With the web being much more social today than in the last couple of years, many online entrepreneurs are taking advantage of this trend.Â They are making their websites more interactive.Â They are participating on community sites like forums, blogs, and voting sites like Digg and StumbleUpon.
With all this social activity, the big question for businesses seems to be, “How do you actually interact and communicate with internet users to increase sales?”
Understanding the Average Internet User
To answer this question effectively, you need to understand the mindset of the average internet user.
The average user is not looking so much for slick packaging but authenticity.
Why authenticity?Â Because in a social atmosphere like the social web, people act like people.Â They don’t act like businesses.
The proper metaphor for the web is not an upscale retail store or stuffy office environment where employees interact with customers using “Sir” and “Ma’am”.
No, the web is much more like a laid-back pub or coffeehouse where people hang out.Â These people value community and being real.
You may be wondering, since the web is like this, how does one do business?Â You’re thinking, business doesn’t get done in a coffeehouse.
Well, maybe not the actual sale.Â But realize that when people hang out, they often make product and service recommendations and non-recommendations.Â Also, they show off their purchases.
Here are the type of conversations that go on all over the world, offline and online.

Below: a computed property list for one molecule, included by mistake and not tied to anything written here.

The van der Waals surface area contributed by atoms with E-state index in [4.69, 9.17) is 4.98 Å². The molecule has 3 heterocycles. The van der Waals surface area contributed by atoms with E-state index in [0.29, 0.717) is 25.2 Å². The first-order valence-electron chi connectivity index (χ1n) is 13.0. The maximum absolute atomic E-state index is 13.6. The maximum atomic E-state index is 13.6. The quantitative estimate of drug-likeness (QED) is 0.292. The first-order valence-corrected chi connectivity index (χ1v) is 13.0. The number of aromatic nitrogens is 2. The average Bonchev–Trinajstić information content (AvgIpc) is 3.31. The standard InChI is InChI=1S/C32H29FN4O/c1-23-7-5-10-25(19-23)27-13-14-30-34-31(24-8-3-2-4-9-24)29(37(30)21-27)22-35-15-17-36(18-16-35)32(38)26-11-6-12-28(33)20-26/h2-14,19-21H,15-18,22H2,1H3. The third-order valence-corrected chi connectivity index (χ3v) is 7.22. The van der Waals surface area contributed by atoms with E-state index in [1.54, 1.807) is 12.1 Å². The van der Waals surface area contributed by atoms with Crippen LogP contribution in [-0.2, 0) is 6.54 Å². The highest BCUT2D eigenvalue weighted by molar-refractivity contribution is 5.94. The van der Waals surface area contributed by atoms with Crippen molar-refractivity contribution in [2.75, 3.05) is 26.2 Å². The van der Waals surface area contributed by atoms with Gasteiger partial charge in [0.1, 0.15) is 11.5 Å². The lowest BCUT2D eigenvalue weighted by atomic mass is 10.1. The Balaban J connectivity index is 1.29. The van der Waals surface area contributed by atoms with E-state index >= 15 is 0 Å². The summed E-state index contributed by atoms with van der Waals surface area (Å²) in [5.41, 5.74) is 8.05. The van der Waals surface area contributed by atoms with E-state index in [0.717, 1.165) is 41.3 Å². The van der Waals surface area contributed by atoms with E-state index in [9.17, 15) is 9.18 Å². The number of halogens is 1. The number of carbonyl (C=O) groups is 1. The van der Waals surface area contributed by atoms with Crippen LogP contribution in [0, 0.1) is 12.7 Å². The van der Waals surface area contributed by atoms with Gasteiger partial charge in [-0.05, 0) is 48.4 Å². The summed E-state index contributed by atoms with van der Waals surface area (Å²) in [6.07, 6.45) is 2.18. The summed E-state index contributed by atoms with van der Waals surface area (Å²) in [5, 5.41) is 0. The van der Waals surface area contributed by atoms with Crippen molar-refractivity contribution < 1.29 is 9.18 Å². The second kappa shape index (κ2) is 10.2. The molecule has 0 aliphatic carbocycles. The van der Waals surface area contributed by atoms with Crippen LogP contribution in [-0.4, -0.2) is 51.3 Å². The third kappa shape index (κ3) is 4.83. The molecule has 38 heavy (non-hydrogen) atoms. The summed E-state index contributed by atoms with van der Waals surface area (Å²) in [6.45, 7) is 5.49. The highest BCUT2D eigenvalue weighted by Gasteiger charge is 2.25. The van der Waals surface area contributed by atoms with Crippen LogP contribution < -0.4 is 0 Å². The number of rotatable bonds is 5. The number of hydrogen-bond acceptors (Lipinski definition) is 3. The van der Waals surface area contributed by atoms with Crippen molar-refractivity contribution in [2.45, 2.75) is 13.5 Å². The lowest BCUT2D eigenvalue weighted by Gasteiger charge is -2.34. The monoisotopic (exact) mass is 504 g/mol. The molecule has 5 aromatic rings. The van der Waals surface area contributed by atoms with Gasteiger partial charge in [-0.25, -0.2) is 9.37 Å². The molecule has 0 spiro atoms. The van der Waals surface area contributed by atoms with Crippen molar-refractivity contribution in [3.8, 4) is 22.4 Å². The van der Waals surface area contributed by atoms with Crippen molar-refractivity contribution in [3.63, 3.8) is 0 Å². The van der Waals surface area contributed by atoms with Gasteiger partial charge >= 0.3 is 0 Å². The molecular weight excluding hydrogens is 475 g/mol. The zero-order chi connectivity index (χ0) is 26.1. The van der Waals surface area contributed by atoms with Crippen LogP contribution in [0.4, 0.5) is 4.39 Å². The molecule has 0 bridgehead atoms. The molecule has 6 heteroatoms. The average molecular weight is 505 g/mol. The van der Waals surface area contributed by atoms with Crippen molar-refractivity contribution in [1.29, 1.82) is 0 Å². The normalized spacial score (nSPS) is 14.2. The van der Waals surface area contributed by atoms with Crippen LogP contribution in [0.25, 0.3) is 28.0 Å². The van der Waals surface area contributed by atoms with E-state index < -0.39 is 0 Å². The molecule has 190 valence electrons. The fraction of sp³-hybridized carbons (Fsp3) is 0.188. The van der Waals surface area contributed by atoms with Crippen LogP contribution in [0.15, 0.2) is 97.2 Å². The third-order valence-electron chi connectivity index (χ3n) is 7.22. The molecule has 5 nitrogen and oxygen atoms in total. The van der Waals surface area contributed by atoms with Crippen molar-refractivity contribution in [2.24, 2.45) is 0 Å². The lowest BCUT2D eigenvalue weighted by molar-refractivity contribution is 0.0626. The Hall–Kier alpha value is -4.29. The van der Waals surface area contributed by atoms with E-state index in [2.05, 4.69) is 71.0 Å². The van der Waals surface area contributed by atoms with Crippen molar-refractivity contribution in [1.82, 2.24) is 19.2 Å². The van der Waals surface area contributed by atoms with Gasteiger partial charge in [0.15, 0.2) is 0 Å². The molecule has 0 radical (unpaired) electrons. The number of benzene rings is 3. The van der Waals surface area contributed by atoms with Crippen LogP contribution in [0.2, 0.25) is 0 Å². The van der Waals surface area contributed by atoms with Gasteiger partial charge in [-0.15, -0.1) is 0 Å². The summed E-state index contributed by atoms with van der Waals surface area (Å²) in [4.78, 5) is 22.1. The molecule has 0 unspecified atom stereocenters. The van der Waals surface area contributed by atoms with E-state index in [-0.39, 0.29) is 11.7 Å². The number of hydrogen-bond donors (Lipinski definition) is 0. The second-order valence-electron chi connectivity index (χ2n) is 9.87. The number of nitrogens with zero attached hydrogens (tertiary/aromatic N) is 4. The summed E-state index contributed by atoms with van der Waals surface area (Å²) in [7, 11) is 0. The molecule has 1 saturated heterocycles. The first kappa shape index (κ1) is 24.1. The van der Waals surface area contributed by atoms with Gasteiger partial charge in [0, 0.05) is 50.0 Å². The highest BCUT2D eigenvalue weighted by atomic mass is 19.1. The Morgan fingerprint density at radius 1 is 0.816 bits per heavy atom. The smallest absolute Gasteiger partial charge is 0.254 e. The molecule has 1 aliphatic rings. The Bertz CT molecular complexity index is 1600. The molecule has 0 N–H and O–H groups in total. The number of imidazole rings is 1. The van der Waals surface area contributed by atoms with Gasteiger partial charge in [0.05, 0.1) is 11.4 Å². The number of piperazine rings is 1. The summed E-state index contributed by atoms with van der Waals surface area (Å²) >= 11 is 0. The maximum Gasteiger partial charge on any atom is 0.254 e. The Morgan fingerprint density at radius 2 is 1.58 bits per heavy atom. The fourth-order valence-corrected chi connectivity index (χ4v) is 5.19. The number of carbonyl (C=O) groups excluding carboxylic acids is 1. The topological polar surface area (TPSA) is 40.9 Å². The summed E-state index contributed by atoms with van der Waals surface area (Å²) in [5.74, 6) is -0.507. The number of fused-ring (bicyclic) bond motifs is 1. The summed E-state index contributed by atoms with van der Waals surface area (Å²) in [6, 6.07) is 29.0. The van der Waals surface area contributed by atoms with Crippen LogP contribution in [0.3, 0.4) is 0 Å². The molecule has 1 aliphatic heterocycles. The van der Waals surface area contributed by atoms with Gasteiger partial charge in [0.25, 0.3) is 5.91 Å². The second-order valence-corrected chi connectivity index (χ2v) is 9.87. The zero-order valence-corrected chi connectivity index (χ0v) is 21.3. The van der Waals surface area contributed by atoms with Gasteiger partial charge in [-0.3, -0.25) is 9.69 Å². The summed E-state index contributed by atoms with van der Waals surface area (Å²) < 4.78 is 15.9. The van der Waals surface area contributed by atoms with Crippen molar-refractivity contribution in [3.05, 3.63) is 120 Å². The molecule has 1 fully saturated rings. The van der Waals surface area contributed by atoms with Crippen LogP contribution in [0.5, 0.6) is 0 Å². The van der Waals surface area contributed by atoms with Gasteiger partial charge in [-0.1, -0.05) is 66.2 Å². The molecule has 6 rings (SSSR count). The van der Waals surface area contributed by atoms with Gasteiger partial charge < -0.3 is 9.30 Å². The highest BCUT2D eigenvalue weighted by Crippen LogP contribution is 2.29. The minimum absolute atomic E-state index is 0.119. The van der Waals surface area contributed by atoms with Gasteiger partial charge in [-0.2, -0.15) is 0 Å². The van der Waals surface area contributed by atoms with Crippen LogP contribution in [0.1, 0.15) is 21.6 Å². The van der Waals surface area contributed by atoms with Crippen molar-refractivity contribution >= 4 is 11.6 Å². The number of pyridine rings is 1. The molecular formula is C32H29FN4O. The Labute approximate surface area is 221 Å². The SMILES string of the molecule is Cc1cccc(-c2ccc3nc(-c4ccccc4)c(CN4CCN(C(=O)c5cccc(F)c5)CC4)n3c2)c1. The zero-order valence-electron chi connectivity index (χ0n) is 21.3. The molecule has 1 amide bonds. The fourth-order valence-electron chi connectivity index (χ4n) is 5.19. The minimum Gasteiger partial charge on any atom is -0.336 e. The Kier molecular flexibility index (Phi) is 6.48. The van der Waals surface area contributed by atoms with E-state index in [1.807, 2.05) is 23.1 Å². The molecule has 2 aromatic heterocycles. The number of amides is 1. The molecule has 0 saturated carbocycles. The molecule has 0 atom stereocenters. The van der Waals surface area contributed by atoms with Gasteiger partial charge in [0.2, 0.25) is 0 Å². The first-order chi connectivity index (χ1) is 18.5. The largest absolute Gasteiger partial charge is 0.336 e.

In a pub: “My car is having problems.Â Could you recommend a trustworthy mechanic?Â I went ABC Mechanic last month and they ripped me off.”
In a Starbucks: “Check out my iPhone.Â It’s awesome.”
On Twitter: “Does anyone know if XYZ Web Hosting provides good service and 99% uptime?”
On a blog: “I just got my big screen TV from John Doe’s online store.Â I definitely would recommend him to anybody.”
If you come off like a business person, you won’t have success.Â But if you interact with them like a real person, like a friend that actually wants to help, you’ll gain their trust. And trust is what leads to repeat sales and positive recommendations.
Aaron Wall wrote on page 68 of his discontinued SEO Book:
Write in a conversational tone, as a person, not a company.
Fake fluffery does not go well on the web. People can smell it a mile away. Since the Web started as a non-commercial entity, there are certain etiquettes (or netiquettes) that dictate how we should act. When we go outside these basic ideas, we not only avoid conversion, but also are likely to offend our readers.
Many of the people who have bought this e-book told me they bought it because I sounded honest and real. Some of my blog posts are somewhat random, personal, or humorous, and some people like that.
This is coming from a guy who’s sold over 13,000 copies of his ebook. Many of those were at the price point of $79 before the ebook was repackaged into a training program.
Evaluate Your Business
Look at the text on your website.
- Is it boring, bland, and filled with ambigious, overused corporate jargon?
- If you have a blog, are you writing in a conversational tone?
- Do you have pictures of you and your staff?
Think about how you communicate on social/community websites.
- Do you write like a real person that seeks to help?Â Or are you still in the impersonal, corporate mode?